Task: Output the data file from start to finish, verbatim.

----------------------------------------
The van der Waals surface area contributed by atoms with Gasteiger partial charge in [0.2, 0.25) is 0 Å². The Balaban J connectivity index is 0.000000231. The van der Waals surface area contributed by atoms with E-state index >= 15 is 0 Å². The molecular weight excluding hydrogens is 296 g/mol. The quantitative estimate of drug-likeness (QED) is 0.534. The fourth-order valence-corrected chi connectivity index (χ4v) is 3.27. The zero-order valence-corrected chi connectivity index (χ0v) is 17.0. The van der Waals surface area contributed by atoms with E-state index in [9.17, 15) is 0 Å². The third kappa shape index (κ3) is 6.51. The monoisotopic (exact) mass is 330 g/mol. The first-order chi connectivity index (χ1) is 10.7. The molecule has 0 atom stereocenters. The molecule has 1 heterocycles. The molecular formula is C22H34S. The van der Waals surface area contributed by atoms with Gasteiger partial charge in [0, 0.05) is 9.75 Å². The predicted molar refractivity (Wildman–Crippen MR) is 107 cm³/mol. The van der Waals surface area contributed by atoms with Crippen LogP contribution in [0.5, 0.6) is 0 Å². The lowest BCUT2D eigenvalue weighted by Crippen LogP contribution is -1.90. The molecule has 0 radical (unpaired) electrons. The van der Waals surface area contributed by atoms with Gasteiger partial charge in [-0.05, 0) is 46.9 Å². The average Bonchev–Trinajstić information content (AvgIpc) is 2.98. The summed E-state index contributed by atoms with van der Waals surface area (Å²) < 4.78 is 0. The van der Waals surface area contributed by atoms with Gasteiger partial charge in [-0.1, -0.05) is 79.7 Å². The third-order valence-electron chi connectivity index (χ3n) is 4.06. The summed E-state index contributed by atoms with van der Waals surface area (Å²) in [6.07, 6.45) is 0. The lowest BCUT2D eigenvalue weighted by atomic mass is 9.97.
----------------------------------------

The van der Waals surface area contributed by atoms with Gasteiger partial charge in [0.2, 0.25) is 0 Å². The Balaban J connectivity index is 0.000000231. The van der Waals surface area contributed by atoms with E-state index >= 15 is 0 Å². The molecular weight excluding hydrogens is 296 g/mol. The quantitative estimate of drug-likeness (QED) is 0.534. The fourth-order valence-corrected chi connectivity index (χ4v) is 3.27. The zero-order valence-corrected chi connectivity index (χ0v) is 17.0. The van der Waals surface area contributed by atoms with E-state index in [9.17, 15) is 0 Å². The third kappa shape index (κ3) is 6.51. The monoisotopic (exact) mass is 330 g/mol. The first-order chi connectivity index (χ1) is 10.7. The molecule has 0 atom stereocenters. The molecule has 1 heterocycles. The molecular formula is C22H34S. The van der Waals surface area contributed by atoms with Gasteiger partial charge in [0, 0.05) is 9.75 Å². The predicted molar refractivity (Wildman–Crippen MR) is 107 cm³/mol. The van der Waals surface area contributed by atoms with Crippen LogP contribution in [0.5, 0.6) is 0 Å². The lowest BCUT2D eigenvalue weighted by Crippen LogP contribution is -1.90. The molecule has 0 radical (unpaired) electrons. The van der Waals surface area contributed by atoms with Gasteiger partial charge in [-0.05, 0) is 46.9 Å². The average Bonchev–Trinajstić information content (AvgIpc) is 2.98. The summed E-state index contributed by atoms with van der Waals surface area (Å²) < 4.78 is 0. The van der Waals surface area contributed by atoms with Gasteiger partial charge in [-0.1, -0.05) is 79.7 Å². The third-order valence-electron chi connectivity index (χ3n) is 4.06. The summed E-state index contributed by atoms with van der Waals surface area (Å²) in [6.07, 6.45) is 0. The lowest BCUT2D eigenvalue weighted by atomic mass is 9.97.